If you build it, they will come.
The commonly misquoted line from the 1989 baseball film Field of Dreams* couldn't be more apt to describe what's happening in Dungog.
"They" are certainly coming in droves to the Dungog Common, a picturesque 263 hectare (650 acre) reserve on the outskirts of town.
"They" are a biking enthusiasts of all ages and abilities, keen to try the two world-class flow tracks built on the communal reserve..
Earlier this year, with funding from Dungog Regional Tourism, Eastcoast Mountain Trails designed and constructed the tracks, adding to the common's pump track installation.
Within days of the flow tracks being opened, hundreds of people were descending on Dungog to ride the tracks and the ripple effect generated a mini boom for local businesses.
While always popular with walkers, runners and horse riders, around 500 people a week now visit the common.
Dungog Common is a Crown Reserve managed by Dungog Common Recreation Reserve Trust and cared for by volunteers - the Dungog Common Landcare Group, The Dungog Commoners.
Ride Dungog is a not for profit bike club which was formed in 2013 by passionate enthusiasts, dedicated to building community, trails and preserving and protecting the natural environment.
Founding Members Allen Shrimpton, Wolf Skafte-Zauss and Carol Skafte-Zauss have passed the baton to the next generation of passionate enthusiasts.
These include current Ride Dungog President Chloe Chick.
Since moving to Dungog more than two and half years ago she has been a driving force to help make the long-held combined dream of Dungog as a biking destination a reality.
"It's game changing," she said of the project.
"The atmosphere, the energy the collaborative approach.
"You couldn't ask for a better industry to be finding its feet in Dungog.
"It's healthy, it's passive in terms of being environmentally friendly,
"Everyone can be involved from two to 90 and all the ingredients are actually in place for Dungog to be a world class, premier mountain biking destination.
"It's now just a matter of making it happen."
She said the project had the potential to provide Dungog - once home to a huge dairy farming industry - a sustainable future.
"This is a tap that we only turn off it if is not maintained," she said.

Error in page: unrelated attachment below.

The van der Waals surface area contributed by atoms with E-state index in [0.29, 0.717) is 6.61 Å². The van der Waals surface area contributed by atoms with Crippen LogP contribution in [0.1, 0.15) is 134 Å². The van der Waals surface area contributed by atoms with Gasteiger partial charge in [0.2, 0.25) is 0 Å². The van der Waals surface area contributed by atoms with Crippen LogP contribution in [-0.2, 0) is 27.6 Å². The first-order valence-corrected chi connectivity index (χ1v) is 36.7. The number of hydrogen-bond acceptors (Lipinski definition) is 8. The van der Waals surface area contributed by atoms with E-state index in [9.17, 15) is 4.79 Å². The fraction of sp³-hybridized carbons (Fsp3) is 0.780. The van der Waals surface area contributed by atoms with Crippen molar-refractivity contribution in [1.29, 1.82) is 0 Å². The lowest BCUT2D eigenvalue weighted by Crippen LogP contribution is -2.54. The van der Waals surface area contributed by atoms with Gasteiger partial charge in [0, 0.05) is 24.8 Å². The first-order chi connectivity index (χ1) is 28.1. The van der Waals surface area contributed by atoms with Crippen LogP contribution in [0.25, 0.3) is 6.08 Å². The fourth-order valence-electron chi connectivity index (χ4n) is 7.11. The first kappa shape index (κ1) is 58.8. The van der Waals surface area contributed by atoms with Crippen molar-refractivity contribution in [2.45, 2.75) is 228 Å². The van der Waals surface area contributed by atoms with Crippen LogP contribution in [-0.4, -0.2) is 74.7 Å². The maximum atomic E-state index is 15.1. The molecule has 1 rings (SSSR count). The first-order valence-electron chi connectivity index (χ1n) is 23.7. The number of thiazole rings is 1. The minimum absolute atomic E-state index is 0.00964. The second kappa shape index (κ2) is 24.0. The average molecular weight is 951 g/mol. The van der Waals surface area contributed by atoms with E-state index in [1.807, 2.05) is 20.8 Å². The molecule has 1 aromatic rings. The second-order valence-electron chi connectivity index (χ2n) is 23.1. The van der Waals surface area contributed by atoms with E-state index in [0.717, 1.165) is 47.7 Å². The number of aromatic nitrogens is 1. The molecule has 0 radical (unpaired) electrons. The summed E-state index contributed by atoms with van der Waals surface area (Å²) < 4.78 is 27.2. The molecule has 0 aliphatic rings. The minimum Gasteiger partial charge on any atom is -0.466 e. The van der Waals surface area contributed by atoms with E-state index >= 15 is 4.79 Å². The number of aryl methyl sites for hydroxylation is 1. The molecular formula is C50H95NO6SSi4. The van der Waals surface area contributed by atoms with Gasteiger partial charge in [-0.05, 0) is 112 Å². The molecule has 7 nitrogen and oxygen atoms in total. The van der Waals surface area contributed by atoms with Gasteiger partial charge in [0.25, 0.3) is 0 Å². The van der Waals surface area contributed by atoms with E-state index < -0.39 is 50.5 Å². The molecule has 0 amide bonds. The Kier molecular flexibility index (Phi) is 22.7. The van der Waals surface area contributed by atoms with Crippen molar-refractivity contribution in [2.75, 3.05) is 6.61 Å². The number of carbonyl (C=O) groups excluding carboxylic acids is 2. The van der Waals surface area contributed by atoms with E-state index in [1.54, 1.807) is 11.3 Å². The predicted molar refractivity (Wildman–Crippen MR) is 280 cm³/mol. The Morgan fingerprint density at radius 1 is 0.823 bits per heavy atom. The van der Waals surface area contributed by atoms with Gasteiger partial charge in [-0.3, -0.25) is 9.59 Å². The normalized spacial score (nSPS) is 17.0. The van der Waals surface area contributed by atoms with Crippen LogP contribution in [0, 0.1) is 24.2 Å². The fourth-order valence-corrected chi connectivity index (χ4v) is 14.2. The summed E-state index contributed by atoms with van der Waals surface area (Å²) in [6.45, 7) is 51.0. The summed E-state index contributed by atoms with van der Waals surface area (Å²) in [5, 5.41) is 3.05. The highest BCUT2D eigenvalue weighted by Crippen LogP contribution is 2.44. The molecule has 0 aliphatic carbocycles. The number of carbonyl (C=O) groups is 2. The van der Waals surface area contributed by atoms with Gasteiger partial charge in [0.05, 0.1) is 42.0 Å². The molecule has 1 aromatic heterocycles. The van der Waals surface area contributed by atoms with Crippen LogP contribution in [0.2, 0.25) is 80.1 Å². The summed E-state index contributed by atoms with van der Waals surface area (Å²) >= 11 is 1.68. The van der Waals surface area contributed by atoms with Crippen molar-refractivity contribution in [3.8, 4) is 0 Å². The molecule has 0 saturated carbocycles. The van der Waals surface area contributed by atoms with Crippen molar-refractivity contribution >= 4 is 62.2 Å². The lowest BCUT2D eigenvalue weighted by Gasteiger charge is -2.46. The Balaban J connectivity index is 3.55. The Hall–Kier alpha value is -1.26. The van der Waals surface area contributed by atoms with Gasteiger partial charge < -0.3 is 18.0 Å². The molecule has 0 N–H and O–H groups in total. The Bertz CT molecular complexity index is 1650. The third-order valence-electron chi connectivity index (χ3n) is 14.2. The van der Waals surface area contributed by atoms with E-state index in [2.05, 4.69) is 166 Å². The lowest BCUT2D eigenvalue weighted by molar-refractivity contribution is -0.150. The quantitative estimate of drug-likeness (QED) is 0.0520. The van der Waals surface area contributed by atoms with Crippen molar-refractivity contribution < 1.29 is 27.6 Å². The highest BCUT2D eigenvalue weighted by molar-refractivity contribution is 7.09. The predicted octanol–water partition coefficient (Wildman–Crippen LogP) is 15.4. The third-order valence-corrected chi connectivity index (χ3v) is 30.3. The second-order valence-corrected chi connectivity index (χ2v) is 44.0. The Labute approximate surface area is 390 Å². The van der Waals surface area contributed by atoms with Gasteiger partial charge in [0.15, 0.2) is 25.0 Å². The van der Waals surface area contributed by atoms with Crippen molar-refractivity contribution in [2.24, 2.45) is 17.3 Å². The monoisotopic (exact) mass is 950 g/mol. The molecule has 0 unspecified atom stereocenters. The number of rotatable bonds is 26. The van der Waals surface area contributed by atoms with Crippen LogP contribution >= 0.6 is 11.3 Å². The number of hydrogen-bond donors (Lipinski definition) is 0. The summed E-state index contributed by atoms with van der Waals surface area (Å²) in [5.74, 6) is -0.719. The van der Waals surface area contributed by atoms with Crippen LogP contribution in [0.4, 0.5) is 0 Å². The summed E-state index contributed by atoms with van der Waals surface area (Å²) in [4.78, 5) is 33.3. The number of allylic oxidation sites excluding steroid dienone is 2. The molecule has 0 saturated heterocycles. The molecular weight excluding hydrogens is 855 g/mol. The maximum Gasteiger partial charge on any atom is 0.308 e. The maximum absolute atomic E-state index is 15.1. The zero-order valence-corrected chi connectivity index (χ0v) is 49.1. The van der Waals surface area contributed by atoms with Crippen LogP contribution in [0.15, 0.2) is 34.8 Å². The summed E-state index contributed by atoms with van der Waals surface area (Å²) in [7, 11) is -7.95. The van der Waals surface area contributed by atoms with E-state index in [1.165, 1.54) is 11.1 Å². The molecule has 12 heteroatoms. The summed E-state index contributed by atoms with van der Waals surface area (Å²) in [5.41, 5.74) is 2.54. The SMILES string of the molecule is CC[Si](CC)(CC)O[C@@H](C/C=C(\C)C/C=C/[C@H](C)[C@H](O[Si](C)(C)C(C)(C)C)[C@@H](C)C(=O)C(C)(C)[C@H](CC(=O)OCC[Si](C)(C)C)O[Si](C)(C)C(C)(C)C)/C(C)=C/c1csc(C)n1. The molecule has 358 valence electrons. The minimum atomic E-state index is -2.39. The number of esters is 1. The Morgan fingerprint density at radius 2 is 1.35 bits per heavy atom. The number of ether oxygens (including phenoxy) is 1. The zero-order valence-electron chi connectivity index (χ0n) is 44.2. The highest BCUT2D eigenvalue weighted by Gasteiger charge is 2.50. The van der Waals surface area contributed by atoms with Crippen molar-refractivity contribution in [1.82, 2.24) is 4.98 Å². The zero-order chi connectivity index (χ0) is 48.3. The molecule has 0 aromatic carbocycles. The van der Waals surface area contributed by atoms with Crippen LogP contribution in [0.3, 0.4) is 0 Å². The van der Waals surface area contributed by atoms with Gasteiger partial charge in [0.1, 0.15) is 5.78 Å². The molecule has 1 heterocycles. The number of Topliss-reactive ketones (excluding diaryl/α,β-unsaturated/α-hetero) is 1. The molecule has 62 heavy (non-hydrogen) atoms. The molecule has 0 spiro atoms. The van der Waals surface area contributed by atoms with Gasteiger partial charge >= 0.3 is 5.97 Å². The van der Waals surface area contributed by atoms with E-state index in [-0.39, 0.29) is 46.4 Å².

"The better that we do it in terms of the high quality trails, managing the trails, looking after our visitors then this tap never has to tun off again."
While weekends are obviously busy, when the weather is good and the flow tracks are open mid-week the common is buzzing as well.
The Saturday business card drop sees volunteers plant a range of offers and freebies around the tracks for riders to find.
"Trade is up 300 per cent for most hospitality businesses, it's really being felt midweek as well as weekends," said Ms Chick.
"The marketing of Dungog going out through the biking community - it just has a knock-on effect."
For Dungog, a global pandemic has been an opportunity which Ms Chick believes will be far reaching.
"It will continue to be (an opportunity) for many years to come as people will not be able to do the long haul travel like they used to to destinations like Canada, Europe and New Zealand.
"So a family from Sydney who previously used to go mountain biking in New Zealand can now drive two hours north and have exactly the same experience on exactly the same quality trails at a fraction of the price.
Ms Chick said many people were relying on this to be the economic changer for Dungog and she had no doubt it would be.
"Every business can benefit depending on how they package and market themselves," she said.
Ride Dungog is aiming to raise $65,000 to help fund the sustainable design, community consultation process and construction of two more purpose-built trails.
Within two hours of the Go Fund Me Page going live, there were $1200 worth of donations which quickly increased. By Friday afternoon the donations were just shy of $40,000.
Secretary of Ride Dungog Julie MacCormick said the popularity of the flow tracks has been "amazing".
"This is the future, we are so lucky to live here," she said.
She said the essence behind the Go Fund Me Page was to demonstrate to government that there is an impetus for change and people are invested in the project.
"It doesn't matter how much people donate whether it's $1 or $1000 it shows the user base and where the engagement is," she said.
"The vision is that it will expand beyond the common, that Ride Dungog will encompass road and gravel biking and Dungog could become a biking destination where you can travel by train, you can link up by bike paths through the state forest and ride across Barrington to scone and link to Gloucester."
About to open their doors in Dowling Street is a new bike shop and a custom bike workshop, Tempest Bicycles.
Construction of the architecturally designed toilet block which will include hot showers has started.
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